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NATIONAL HEART, LUNG, AND BLOOD ADVISORY COUNCIL
Dr. Susan B. Shurin, Acting Director of the National Heart, Lung, and Blood Institute (NHLBI), opened the meeting at 8:00 am and welcomed members to the 237th meeting of the National Heart, Lung, and Blood Advisory Council (NHLBAC).
Dr. Francis S. Collins, Director of the National Institutes of Health (NIH), identified major opportunities for NIH investment and highlighted recent contributions of the NIH, and the NHLBI in particular, to biomedical research.
Dr. Collins thanked Dr. Shurin for her many contributions to the NIH, including her current activities as Acting Director of the NHLBI. He assured the Council that the search for a permanent Director of the NHLBI is underway and that he will be involved personally in the process.
Dr. Collins discussed five areas of special opportunities for the NIH (see "Research Agenda: Opportunities for Research and NIH" by Dr. Collins in Science, 1 January 2010: 36-37):
Dr. Collins noted that the FY 2010 final NIH budget of $30.988 billion includes about $26.0 billion in spending outside the NIH. He expressed his appreciation for the President’s FY 2011 budget request which seeks an increase of $1 billion over the FY 2010 budget level.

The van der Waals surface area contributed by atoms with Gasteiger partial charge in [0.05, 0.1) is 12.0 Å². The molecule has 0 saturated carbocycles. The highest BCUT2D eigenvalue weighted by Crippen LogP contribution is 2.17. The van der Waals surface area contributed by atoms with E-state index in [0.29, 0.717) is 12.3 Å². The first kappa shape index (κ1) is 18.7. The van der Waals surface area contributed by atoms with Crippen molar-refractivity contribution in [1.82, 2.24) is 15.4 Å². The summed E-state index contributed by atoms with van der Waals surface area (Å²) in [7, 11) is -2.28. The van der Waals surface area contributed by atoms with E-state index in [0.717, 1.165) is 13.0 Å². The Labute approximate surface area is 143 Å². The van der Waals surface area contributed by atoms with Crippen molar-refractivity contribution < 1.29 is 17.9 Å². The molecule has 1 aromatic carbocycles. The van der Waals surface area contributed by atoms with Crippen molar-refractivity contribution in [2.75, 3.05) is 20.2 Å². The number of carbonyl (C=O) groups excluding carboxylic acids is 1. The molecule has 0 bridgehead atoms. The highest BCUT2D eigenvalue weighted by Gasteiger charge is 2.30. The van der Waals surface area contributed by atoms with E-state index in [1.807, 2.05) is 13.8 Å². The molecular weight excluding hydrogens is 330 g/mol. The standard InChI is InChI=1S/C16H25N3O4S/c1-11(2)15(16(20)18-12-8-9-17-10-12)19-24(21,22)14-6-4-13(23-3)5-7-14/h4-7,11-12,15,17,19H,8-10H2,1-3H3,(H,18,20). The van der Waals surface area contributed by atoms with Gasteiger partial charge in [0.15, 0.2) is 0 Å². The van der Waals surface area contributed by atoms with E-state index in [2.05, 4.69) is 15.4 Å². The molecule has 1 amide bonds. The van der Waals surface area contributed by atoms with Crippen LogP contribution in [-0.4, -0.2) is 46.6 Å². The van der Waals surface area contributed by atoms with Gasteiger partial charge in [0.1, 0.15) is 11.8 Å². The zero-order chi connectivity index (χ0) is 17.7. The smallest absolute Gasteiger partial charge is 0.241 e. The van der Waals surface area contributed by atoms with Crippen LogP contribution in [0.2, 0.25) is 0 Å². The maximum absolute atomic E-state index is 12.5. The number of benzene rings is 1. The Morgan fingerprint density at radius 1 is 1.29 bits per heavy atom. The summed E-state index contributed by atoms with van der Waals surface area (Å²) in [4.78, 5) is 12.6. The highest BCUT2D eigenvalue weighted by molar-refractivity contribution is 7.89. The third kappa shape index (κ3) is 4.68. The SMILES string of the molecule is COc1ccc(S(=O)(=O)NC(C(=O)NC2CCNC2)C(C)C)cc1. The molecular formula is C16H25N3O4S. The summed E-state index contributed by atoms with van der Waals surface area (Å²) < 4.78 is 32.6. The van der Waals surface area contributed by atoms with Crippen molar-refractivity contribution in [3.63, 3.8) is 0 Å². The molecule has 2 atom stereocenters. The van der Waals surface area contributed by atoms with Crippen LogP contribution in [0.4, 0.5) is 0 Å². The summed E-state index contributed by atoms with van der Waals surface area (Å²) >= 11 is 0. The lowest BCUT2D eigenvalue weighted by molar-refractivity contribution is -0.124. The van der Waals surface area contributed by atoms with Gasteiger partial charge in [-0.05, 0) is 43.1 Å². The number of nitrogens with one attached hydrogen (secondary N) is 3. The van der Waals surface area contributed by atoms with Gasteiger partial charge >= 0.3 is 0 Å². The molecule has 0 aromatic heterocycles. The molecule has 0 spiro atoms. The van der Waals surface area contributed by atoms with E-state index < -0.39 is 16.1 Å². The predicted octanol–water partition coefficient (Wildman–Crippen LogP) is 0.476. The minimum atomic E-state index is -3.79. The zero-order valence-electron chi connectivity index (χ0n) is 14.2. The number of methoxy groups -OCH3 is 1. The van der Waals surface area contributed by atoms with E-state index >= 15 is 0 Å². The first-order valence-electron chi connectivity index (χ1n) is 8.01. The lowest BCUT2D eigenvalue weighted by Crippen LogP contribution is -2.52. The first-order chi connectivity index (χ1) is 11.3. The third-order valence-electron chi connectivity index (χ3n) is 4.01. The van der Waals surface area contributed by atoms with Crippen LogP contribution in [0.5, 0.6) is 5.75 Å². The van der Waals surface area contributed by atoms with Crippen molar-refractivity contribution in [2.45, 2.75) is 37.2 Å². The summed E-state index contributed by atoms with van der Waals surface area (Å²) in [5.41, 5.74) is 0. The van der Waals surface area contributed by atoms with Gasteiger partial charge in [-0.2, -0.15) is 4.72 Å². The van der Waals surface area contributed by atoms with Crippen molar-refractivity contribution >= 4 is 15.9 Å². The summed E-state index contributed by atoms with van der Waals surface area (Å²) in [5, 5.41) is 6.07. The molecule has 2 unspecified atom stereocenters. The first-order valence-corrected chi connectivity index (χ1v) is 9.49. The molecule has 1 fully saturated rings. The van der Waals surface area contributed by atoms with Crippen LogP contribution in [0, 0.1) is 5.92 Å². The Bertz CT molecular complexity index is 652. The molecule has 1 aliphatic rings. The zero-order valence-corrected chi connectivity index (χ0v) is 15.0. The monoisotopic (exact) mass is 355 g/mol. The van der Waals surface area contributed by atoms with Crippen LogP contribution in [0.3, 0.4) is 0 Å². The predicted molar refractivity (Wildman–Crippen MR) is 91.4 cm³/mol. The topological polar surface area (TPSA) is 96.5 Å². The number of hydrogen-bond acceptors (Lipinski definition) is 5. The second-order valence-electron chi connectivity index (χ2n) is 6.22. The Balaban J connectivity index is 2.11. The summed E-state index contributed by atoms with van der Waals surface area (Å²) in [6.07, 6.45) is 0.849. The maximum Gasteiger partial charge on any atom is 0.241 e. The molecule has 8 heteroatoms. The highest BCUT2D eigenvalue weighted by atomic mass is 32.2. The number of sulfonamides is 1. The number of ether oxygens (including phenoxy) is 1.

As the steward of medical and behavioral research for the nation, the NIH contributes by:
The Council was reminded that under Public Law 92-463, the Federal Advisory Committee Act, a portion of the meeting would be closed to the public, for the consideration of grant applications. A notice of this meeting was published in the Federal Register. Dr. Shurin also reminded the Council members that they are Special Government Employees and are subject to Departmental conduct regulations.
Dr. Shurin paid tribute to Dr. Marshall Nirenberg who died January 15, 2010, by acknowledging his extraordinary contributions to biomedical science. While an investigator at the NIH, Dr. Nirenberg uncovered the RNA sequences that encode all 20 amino acids (the "building blocks" of proteins). He received a Nobel Prize for this work in 1968—the first NIH researcher and federal employee to receive the honor. Dr. Nirenberg helped set the stage for the genomic era of today. He remained an integral part of the NHLBI intramural program for 47 years.
Dr. Shurin announced several leadership appointments within the NHLBI: